Inventory & Monitoring at Assateague Island National Seashore

ghost crab on the beach
A ghost crab on the beach at Assateague Island National Seashore.  Robin Baranowski, NPS Photo

The park's natural resources include a diverse assemblage of aquatic and terrestrial wildlife, including the free-roaming feral horses for which Assateague is famous. The vegetation communities, geological features and physical processes reflect the complexity of the land/sea interface along the Mid-Atlantic coast. The indigenous plant communities at ASIS reflect the adaptive extremes necessary for survival on a barrier island, where exposure to salt spray, lack of freshwater, and shifting sands create a harsh and dynamic environment.

Changing patterns in land use within the watershed of the coastal lagoons of ASIS threatens park water quality and biotic systems. Although park waters are considered to be in "good" condition at present, nearby estuaries with more extensive development are significantly degraded, primarily due to nutrient enrichment from anthropogenic nutrient inputs. The potential for similar degradation of park waters is considered high, with increased growth rates of land development. The ability to document changing estuarine conditions, including trends in seagrass, nekton, salt marsh vegetation, and benthic invertebrate community composition, is considered crucial towards influencing and mitigating local/regional development.

Since 1935, the federal navigation channel at Ocean City, MD has disrupted the natural sediment supply to Assateague Island, resulting in wholesale physical and biological changes. A comprehensive mitigation program has been developed involving both short term (one-time beach nourishment) and long term components (sediment bypassing). Implementation and management of these programs will require the ability tocontinuously evaluate island conditions, (including changes in the distribution and abundance of rare species), relevant physical processes, and the effects of restoration actions in order to optimize outcomes and ensure maximum compatibility with management objectives.

Portions of ASIS provide suitable habitat for a variety of state and federally listed species, both plants and animals. The known and perceived threats to these species vary in intensity, and include a range of causative factors such as; recreational activities, disruptions to natural coastal processes, and interactions with both native and non-native species. Certain high-profile species such as the piping plover are being actively managed, but others remain poorly understood and are largely ignored. In particular, rare resident plant and insect species, and transient bird species lack appropriate levels of documentation (presence/absence, distribution and abundance), threat mitigation, and assessment.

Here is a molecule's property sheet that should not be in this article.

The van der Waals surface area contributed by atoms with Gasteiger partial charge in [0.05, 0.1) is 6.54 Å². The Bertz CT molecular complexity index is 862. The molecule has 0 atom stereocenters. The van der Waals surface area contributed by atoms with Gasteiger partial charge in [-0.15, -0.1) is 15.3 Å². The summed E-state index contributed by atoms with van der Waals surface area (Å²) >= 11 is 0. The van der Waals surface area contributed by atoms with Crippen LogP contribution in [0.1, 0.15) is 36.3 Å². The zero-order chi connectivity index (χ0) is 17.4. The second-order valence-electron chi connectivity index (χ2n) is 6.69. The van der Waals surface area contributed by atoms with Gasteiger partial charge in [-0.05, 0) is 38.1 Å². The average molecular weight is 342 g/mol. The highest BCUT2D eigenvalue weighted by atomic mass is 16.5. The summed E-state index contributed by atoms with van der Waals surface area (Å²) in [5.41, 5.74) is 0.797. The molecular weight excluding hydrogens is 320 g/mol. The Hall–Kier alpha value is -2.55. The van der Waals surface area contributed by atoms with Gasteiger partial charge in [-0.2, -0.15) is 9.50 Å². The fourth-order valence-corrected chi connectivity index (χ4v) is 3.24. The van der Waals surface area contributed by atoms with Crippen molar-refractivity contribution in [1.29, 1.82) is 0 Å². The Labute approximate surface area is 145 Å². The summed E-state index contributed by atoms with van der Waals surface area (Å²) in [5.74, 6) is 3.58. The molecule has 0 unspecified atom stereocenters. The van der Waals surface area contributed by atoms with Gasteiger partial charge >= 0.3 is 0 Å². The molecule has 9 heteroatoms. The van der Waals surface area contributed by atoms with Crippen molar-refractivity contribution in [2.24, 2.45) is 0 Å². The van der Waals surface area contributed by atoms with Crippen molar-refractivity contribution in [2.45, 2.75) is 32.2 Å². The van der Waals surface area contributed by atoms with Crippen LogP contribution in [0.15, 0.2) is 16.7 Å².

Non-native plant (especially Phragmites and Asiatic sand sedge) and animal species (feral horses, sika deer, nutria) present on Assateague Island are known to be having a significant impact on several of the primary vegetation communities occurring within the park. Documented effects include reduced health and reproductive capacity of certain key plant species, changes in species abundance and community composition, and loss of faunal biodiversity. The development of long-term management programs to mitigate the impacts of these species requires a variety of basic life history, distribution, and relative abundance data to guide decision-making and program implementation/evaluation. The following is a list of current park management issues faced at the park.

  • Estuarine nutient enrichment and its effect on the distribution and abundance of submerged aquatic vegetation (SAV's), such as seagrass.
  • Altered coastal processes and its effects on early successional, disturbance-driven beach habitat, and associated plant/animals.
  • Exotic species and their impacts on native species and rare/sensitive habitats.
  • Recreational activities and their impacts on migratory shorebirds using ocean beach as "stopover habitat" as well as the ocean nearshore benthic macroinvertebrate community.
  • Adjacent land use changes and associated water quality issues.

Monitoring Reports

Salt Marsh Vegetation and Nekton

Source: Data Store Saved Search 334 (results presented are a subset). To search for additional information, visit the Data Store.

Ocean Shoreline Change

Source: Data Store Saved Search 315 (results presented are a subset). To search for additional information, visit the Data Store.

Inventory Reports

Last updated: October 17, 2018